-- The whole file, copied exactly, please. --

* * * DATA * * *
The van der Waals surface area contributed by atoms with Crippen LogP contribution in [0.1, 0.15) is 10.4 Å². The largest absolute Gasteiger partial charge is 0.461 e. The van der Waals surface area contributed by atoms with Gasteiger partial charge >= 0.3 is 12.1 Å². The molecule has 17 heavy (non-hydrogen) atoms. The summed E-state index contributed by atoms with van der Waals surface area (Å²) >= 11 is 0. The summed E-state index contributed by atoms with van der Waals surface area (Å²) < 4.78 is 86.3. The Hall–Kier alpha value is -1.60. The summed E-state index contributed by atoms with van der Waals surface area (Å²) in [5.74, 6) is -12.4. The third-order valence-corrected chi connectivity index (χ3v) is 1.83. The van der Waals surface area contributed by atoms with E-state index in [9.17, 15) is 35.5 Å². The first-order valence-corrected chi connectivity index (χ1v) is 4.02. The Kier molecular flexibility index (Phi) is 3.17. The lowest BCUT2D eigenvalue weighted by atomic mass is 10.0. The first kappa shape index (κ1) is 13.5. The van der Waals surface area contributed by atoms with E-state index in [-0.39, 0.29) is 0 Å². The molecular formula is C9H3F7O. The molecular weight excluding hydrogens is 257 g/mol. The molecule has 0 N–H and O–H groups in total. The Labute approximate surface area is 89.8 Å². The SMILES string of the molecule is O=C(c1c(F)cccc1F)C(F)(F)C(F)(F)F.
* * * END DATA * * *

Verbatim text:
The van der Waals surface area contributed by atoms with Crippen LogP contribution in [0.1, 0.15) is 10.4 Å². The largest absolute Gasteiger partial charge is 0.461 e. The van der Waals surface area contributed by atoms with Gasteiger partial charge >= 0.3 is 12.1 Å². The molecule has 17 heavy (non-hydrogen) atoms. The summed E-state index contributed by atoms with van der Waals surface area (Å²) >= 11 is 0. The summed E-state index contributed by atoms with van der Waals surface area (Å²) < 4.78 is 86.3. The Hall–Kier alpha value is -1.60. The summed E-state index contributed by atoms with van der Waals surface area (Å²) in [5.74, 6) is -12.4. The third-order valence-corrected chi connectivity index (χ3v) is 1.83. The van der Waals surface area contributed by atoms with E-state index in [9.17, 15) is 35.5 Å². The first-order valence-corrected chi connectivity index (χ1v) is 4.02. The Kier molecular flexibility index (Phi) is 3.17. The lowest BCUT2D eigenvalue weighted by atomic mass is 10.0. The first kappa shape index (κ1) is 13.5. The van der Waals surface area contributed by atoms with E-state index in [-0.39, 0.29) is 0 Å². The molecular formula is C9H3F7O. The molecular weight excluding hydrogens is 257 g/mol. The molecule has 0 N–H and O–H groups in total. The Labute approximate surface area is 89.8 Å². The SMILES string of the molecule is O=C(c1c(F)cccc1F)C(F)(F)C(F)(F)F.